- Xanthomas, which are fatty deposits that can appear on the hands, elbows, knees, ankles, and around the eyes’ cornea.
- Xanthelasmas, or cholesterol accumulations, on the eyelids.
- Early-onset chest pain indicative of angina, or other symptoms signaling coronary artery disease, can emerge at a younger age than usual.
- Intermittent claudication, evidenced by cramping in the calves when walking.
- Non-healing sores on the toes.
- Acute neurological deficits resembling a stroke, such as speech difficulties, facial drooping, limb weakness, and issues with balance, may be sudden and unexpected.
The elevated LDL levels associated with FH are conducive to the formation of atherosclerotic plaques, substantially increasing the risk of coronary heart disease. Without proper intervention, individuals with FH face a risk of developing heart disease that is 20 times higher than the general population.
Familial hypercholesterolemia is a genetic disorder. It is caused by a defect on chromosome 19.
The underlying defect in Familial Hypercholesterolemia impedes the body’s ability to effectively clear out low-density lipoprotein (LDL), commonly termed ‘bad’ cholesterol, from the bloodstream. Consequently, individuals with this condition experience elevated LDL cholesterol levels. This excess cholesterol fosters the premature development of atherosclerosis, which is the narrowing of the arteries due to plaque accumulation. The presence of high cholesterol levels leads to the progressive deposit of fatty substances, known as atheroma, within the walls of coronary arteries.
Additionally, other risk factors such as hypertension or tobacco use exacerbate the accumulation of atheroma. As atheroma accumulates, it gradually constricts the arteries, thereby restricting the flow of blood to essential organs. This arterial narrowing substantially elevates the risk of severe cardiovascular events, such as heart attacks and strokes, due to diminished blood supply to the heart and brain.
Familial hypercholesterolemia (FH) is a genetic condition that can lead to dangerously high levels of cholesterol. This condition arises from mutations in specific genes responsible for cholesterol regulation and removal—primarily LDLR, APOB, and PCSK9. In the majority of FH cases, about 60-80%, these mutations are present. When a child inherits the defective gene from both parents, the condition becomes more severe, with a markedly higher risk for early heart disease and heart attacks, sometimes manifesting as early as childhood. Genetic testing can identify mutations in these known genes, but it’s important to recognize that other genes linked to FH may exist but have not yet been discovered.
Every individual has two sets of genes, one inherited from each parent. With conditions like Familial Hypercholesterolemia (FH), a mutation in just a single copy of any of the implicated genes can lead to the disease. This means that if one of your parents carries a gene mutation that leads to FH, you have a 50% chance of inheriting that mutation.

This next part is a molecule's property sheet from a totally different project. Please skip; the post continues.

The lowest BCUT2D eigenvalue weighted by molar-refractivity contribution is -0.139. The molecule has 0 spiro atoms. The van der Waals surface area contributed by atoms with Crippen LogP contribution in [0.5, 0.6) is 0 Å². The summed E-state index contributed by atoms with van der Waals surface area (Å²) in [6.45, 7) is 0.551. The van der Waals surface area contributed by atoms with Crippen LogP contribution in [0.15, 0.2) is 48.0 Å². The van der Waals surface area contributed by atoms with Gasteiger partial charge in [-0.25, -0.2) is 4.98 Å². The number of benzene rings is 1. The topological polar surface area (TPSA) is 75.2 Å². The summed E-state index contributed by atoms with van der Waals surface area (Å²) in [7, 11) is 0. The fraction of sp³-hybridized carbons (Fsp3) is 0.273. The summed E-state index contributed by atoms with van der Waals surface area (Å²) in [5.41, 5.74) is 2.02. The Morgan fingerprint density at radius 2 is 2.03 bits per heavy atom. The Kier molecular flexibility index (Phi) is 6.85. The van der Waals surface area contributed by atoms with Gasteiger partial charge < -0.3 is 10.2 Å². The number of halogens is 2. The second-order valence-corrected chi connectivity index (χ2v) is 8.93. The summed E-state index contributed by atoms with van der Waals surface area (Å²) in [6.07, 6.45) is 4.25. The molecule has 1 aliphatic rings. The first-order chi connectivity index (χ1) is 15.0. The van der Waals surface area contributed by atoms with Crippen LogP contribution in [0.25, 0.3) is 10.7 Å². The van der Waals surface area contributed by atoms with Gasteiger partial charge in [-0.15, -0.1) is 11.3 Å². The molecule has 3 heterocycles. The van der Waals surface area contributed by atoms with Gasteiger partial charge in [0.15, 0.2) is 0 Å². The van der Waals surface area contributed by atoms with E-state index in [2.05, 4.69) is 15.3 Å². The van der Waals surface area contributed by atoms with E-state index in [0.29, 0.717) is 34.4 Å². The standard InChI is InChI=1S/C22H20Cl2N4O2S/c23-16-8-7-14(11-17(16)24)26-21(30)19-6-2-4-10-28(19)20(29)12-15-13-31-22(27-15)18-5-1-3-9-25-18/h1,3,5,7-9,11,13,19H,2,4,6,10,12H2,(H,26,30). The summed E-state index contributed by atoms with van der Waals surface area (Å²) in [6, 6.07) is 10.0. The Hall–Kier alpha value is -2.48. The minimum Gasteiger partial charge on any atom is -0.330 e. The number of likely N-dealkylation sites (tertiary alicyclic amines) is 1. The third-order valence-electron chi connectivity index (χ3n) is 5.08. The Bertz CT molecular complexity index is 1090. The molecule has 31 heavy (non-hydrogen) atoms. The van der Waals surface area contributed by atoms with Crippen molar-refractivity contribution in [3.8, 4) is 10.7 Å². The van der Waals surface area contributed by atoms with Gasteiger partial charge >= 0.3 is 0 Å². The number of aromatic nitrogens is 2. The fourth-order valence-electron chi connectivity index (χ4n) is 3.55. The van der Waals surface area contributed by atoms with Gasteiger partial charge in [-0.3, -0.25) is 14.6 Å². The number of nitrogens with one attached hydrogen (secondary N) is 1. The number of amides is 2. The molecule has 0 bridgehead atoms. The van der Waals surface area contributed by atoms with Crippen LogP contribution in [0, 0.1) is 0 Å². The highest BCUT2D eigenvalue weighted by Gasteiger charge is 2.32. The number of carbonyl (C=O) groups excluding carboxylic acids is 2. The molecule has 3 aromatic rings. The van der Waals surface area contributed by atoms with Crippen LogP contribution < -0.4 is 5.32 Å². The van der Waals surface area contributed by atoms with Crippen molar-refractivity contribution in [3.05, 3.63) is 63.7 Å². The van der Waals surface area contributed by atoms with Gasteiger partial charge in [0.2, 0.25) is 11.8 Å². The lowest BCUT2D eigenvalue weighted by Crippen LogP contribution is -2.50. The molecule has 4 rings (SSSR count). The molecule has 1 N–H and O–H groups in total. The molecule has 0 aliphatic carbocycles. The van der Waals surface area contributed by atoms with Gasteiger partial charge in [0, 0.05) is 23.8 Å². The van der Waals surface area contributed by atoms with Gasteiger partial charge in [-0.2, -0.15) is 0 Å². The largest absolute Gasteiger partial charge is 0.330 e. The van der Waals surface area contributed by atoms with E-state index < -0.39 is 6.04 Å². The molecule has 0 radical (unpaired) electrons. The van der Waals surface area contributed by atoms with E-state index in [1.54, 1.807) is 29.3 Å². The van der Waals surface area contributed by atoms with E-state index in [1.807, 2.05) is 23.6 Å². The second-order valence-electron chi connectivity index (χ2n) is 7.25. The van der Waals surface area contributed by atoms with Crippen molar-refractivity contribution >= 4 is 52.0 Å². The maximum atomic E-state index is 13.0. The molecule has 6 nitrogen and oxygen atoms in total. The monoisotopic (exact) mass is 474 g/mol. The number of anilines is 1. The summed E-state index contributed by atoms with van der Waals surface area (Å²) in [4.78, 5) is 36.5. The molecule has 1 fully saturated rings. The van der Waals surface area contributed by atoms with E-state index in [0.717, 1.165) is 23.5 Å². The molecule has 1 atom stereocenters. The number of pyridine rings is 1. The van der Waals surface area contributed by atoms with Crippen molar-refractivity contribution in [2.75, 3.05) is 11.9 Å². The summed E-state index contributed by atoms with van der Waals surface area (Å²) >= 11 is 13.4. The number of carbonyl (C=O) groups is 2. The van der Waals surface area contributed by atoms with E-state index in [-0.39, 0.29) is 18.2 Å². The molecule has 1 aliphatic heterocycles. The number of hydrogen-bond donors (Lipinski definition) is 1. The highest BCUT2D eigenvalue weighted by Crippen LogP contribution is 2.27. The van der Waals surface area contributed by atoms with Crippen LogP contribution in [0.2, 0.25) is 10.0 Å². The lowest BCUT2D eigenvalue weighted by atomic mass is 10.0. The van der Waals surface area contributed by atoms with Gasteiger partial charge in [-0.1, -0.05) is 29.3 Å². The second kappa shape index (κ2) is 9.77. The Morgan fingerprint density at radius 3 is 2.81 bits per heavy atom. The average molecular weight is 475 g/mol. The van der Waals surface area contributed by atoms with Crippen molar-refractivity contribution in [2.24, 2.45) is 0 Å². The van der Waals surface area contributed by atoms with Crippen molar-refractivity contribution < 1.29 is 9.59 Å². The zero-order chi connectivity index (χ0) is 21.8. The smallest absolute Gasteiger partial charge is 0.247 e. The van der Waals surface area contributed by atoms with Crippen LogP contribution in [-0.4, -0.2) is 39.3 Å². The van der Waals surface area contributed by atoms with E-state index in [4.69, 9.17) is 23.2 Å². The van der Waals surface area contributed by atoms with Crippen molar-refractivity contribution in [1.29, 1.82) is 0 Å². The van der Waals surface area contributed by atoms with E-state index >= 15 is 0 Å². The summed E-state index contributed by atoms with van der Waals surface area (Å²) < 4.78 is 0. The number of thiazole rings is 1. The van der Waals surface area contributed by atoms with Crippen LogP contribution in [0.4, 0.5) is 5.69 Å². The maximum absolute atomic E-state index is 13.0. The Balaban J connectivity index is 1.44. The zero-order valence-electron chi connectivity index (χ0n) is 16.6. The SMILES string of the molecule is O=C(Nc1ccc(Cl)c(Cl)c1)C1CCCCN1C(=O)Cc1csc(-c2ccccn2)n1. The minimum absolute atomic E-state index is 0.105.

The majority of people with FH have only one mutated gene associated with the condition, which is sufficient to cause it. However, in very rare instances, an individual may inherit mutations in both copies of one of these genes, one from each parent, leading to a severe and rare type of FH known as homozygous FH. Those with homozygous FH tend to have extraordinarily high cholesterol levels and are at risk of experiencing heart attacks at a very young age.
FH is usually inherited in an autosomal dominant pattern, which means that the presence of the mutation in just one of the two copies of a gene is enough to cause the disorder. Therefore, if a parent has FH, each child has a significant chance of inheriting the condition even if the other parent has a normal pair of genes.
Both Heterozygous FH (HeFH) and Homozygous FH (HoFH) can be identified using a combination of physical examinations, laboratory test results, and an in-depth personal and family medical history. Molecular diagnostics, genetic diagnosis, or genetic testing can also confirm the presence of FH. Genetic testing is particularly valuable as it not only confirms the diagnosis in an individual but also highlights the risk for relatives who may be unaware that they are carriers or affected by the condition.
Although some individuals with FH exhibit physical signs, many do not, making the condition challenging to detect without specific tests. Children at increased risk for FH, due to their family history, should undergo cholesterol screening starting at age 2. It is recommended that all children have their cholesterol levels checked between the ages of 9 to 11 and then again between 17 to 21.